1. Teach the deposit to faithful men who are willing to teach it to others; no personal agendum – As opposed to those teachers that teach what they ought not, whose treatment of the Law if purely fictitious, and whose doctrines are mere speculation, Timothy is to deal with “the things that you have heard from me [Paul].” Again this clearly asserts apostolic authority and the expectation that the apostolic message is the church’s body of truth ad infinitum.From generation to generation, the things that Paul had told Timothy were to operate as the message that determined both content and structure. [cf. 1 Tim 3:14-16]
  2. Choose suffering, not ease –Each of the cases listed in Paul’s admonition have to do with tasks that require one to function by well-established authority, not personal whim. The way of true success and usefulness comes with submission to demonstrated and legitimate authority.  So the case with each example.
  • The soldier – he is under the authority of a commanding officer.  A battle will be won through strategy followed closely by each constituent part of an army, not by each person doing that which seems easiest or most pertinent to him at the time.  Choosing the difficulty of obedience and discipline results in the greatest good.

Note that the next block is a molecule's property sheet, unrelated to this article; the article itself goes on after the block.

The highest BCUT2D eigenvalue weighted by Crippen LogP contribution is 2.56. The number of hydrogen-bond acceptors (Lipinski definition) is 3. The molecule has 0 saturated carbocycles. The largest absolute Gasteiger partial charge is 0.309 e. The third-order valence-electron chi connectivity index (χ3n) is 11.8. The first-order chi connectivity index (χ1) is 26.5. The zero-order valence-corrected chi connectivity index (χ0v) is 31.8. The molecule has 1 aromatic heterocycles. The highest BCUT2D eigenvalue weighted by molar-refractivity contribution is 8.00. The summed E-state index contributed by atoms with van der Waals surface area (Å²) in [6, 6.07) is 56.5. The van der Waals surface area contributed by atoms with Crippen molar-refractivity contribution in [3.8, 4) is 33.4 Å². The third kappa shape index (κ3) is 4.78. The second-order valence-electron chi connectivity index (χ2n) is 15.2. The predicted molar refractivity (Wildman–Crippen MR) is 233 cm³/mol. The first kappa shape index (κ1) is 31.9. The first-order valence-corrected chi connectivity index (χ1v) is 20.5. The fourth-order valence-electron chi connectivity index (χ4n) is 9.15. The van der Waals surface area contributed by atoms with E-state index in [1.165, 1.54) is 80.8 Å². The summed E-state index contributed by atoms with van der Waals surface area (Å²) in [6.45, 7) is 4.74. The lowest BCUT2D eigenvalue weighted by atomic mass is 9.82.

• The athlete is under the authority of the rules of training. Eating sweets and sleeping may seem more pleasurable at the immediate moment, but will produce only sorrow and despair, even heightened personal embarrassment, when the time for athletic performance comes.  Long hours at the free throw line after practice avoids many an air-ball or brick during the game. Also he or she must adhere to the regulations that govern the right to participate in the contest.
  • The farmer must follow the unalterable flow of seasons and laws of harvest. If one does not use the ordained means for harvesting a crop, he will be without food on the table. Throughout the correspondence with Timothy, the importance of his ministry of teaching is emphasized. Without the hard work of sowing the word of God no spiritual harvest will be forthcoming. “I planted,” Paul wrote, “Apollos watered, but God gave the growth” (1 Corinthians 3:6).